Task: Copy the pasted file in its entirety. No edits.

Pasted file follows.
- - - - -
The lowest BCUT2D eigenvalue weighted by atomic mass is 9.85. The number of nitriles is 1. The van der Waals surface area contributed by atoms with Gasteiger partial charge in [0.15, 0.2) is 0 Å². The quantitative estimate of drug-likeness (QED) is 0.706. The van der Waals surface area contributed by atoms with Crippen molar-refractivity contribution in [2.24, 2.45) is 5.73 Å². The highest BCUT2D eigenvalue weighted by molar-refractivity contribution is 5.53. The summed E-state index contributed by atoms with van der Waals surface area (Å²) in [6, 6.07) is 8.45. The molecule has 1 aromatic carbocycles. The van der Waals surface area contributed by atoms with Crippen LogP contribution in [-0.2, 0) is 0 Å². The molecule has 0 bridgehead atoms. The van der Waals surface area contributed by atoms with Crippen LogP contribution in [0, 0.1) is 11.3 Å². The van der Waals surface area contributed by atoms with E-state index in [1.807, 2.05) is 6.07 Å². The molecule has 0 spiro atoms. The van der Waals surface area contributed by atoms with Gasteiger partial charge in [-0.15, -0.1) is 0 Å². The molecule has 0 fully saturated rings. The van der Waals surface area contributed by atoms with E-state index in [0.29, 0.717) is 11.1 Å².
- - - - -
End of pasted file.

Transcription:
The lowest BCUT2D eigenvalue weighted by atomic mass is 9.85. The number of nitriles is 1. The van der Waals surface area contributed by atoms with Gasteiger partial charge in [0.15, 0.2) is 0 Å². The quantitative estimate of drug-likeness (QED) is 0.706. The van der Waals surface area contributed by atoms with Crippen molar-refractivity contribution in [2.24, 2.45) is 5.73 Å². The highest BCUT2D eigenvalue weighted by molar-refractivity contribution is 5.53. The summed E-state index contributed by atoms with van der Waals surface area (Å²) in [6, 6.07) is 8.45. The molecule has 1 aromatic carbocycles. The van der Waals surface area contributed by atoms with Crippen LogP contribution in [-0.2, 0) is 0 Å². The molecule has 0 bridgehead atoms. The van der Waals surface area contributed by atoms with Crippen LogP contribution in [0, 0.1) is 11.3 Å². The van der Waals surface area contributed by atoms with E-state index in [1.807, 2.05) is 6.07 Å². The molecule has 0 spiro atoms. The van der Waals surface area contributed by atoms with Gasteiger partial charge in [-0.15, -0.1) is 0 Å². The molecule has 0 fully saturated rings. The van der Waals surface area contributed by atoms with E-state index in [0.29, 0.717) is 11.1 Å².